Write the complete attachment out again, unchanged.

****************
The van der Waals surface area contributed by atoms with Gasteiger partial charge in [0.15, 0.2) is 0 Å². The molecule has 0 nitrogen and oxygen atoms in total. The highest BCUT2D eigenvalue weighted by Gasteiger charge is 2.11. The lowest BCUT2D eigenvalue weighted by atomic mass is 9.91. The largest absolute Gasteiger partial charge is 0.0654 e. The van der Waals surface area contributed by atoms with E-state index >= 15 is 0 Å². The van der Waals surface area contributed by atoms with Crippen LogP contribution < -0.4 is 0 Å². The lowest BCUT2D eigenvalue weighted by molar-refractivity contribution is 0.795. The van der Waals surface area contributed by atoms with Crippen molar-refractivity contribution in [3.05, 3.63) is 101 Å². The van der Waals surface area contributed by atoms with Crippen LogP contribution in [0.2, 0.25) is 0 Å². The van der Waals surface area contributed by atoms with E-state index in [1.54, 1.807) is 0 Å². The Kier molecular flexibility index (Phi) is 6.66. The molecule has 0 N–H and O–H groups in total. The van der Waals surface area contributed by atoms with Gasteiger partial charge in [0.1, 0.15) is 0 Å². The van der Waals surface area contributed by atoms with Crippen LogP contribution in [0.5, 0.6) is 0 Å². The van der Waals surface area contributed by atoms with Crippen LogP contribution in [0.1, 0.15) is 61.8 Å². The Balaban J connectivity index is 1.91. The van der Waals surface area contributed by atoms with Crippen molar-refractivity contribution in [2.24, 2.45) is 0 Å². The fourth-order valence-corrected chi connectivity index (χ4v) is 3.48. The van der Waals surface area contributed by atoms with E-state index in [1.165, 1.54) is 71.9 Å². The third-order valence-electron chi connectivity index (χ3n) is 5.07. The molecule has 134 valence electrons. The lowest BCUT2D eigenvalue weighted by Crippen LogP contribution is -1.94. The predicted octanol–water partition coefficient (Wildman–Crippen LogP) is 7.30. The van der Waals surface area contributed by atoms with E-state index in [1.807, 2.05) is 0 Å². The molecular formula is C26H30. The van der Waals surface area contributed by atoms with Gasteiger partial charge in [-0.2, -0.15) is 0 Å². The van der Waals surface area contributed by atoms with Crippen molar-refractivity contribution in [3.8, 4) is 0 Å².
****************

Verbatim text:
The van der Waals surface area contributed by atoms with Gasteiger partial charge in [0.15, 0.2) is 0 Å². The molecule has 0 nitrogen and oxygen atoms in total. The highest BCUT2D eigenvalue weighted by Gasteiger charge is 2.11. The lowest BCUT2D eigenvalue weighted by atomic mass is 9.91. The largest absolute Gasteiger partial charge is 0.0654 e. The van der Waals surface area contributed by atoms with E-state index >= 15 is 0 Å². The van der Waals surface area contributed by atoms with Crippen LogP contribution < -0.4 is 0 Å². The lowest BCUT2D eigenvalue weighted by molar-refractivity contribution is 0.795. The van der Waals surface area contributed by atoms with Crippen molar-refractivity contribution in [3.05, 3.63) is 101 Å². The van der Waals surface area contributed by atoms with Crippen LogP contribution in [0.2, 0.25) is 0 Å². The van der Waals surface area contributed by atoms with E-state index in [1.54, 1.807) is 0 Å². The Kier molecular flexibility index (Phi) is 6.66. The molecule has 0 N–H and O–H groups in total. The van der Waals surface area contributed by atoms with Gasteiger partial charge in [0.1, 0.15) is 0 Å². The van der Waals surface area contributed by atoms with Crippen LogP contribution in [0.5, 0.6) is 0 Å². The van der Waals surface area contributed by atoms with Crippen LogP contribution in [0.1, 0.15) is 61.8 Å². The Balaban J connectivity index is 1.91. The van der Waals surface area contributed by atoms with Crippen molar-refractivity contribution in [2.24, 2.45) is 0 Å². The fourth-order valence-corrected chi connectivity index (χ4v) is 3.48. The van der Waals surface area contributed by atoms with E-state index in [1.165, 1.54) is 71.9 Å². The third-order valence-electron chi connectivity index (χ3n) is 5.07. The molecule has 134 valence electrons. The lowest BCUT2D eigenvalue weighted by Crippen LogP contribution is -1.94. The predicted octanol–water partition coefficient (Wildman–Crippen LogP) is 7.30. The van der Waals surface area contributed by atoms with E-state index in [1.807, 2.05) is 0 Å². The molecular formula is C26H30. The van der Waals surface area contributed by atoms with Gasteiger partial charge in [-0.2, -0.15) is 0 Å². The van der Waals surface area contributed by atoms with Crippen molar-refractivity contribution in [3.8, 4) is 0 Å².